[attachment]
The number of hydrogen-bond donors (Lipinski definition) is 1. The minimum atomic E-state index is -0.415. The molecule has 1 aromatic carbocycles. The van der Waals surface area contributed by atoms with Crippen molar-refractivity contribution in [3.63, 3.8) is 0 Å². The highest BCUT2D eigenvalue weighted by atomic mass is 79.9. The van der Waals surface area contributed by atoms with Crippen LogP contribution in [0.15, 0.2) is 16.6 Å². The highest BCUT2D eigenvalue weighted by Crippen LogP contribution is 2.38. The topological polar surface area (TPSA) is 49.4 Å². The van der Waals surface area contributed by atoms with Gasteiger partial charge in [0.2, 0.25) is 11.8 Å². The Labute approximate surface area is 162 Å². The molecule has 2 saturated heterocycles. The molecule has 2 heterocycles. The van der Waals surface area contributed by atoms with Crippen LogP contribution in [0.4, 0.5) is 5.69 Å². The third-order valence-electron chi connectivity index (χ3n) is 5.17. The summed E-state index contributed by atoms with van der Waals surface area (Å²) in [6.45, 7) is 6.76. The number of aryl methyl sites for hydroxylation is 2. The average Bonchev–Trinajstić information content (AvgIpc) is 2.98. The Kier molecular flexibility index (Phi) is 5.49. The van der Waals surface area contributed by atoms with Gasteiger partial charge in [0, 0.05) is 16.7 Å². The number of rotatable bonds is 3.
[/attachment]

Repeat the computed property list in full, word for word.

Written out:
The number of hydrogen-bond donors (Lipinski definition) is 1. The minimum atomic E-state index is -0.415. The molecule has 1 aromatic carbocycles. The van der Waals surface area contributed by atoms with Crippen molar-refractivity contribution in [3.63, 3.8) is 0 Å². The highest BCUT2D eigenvalue weighted by atomic mass is 79.9. The van der Waals surface area contributed by atoms with Crippen LogP contribution in [0.15, 0.2) is 16.6 Å². The highest BCUT2D eigenvalue weighted by Crippen LogP contribution is 2.38. The topological polar surface area (TPSA) is 49.4 Å². The van der Waals surface area contributed by atoms with Gasteiger partial charge in [0.2, 0.25) is 11.8 Å². The Labute approximate surface area is 162 Å². The molecule has 2 saturated heterocycles. The molecule has 2 heterocycles. The van der Waals surface area contributed by atoms with Crippen LogP contribution in [0.4, 0.5) is 5.69 Å². The third-order valence-electron chi connectivity index (χ3n) is 5.17. The summed E-state index contributed by atoms with van der Waals surface area (Å²) in [6.45, 7) is 6.76. The number of aryl methyl sites for hydroxylation is 2. The average Bonchev–Trinajstić information content (AvgIpc) is 2.98. The Kier molecular flexibility index (Phi) is 5.49. The van der Waals surface area contributed by atoms with Gasteiger partial charge in [0, 0.05) is 16.7 Å². The number of rotatable bonds is 3.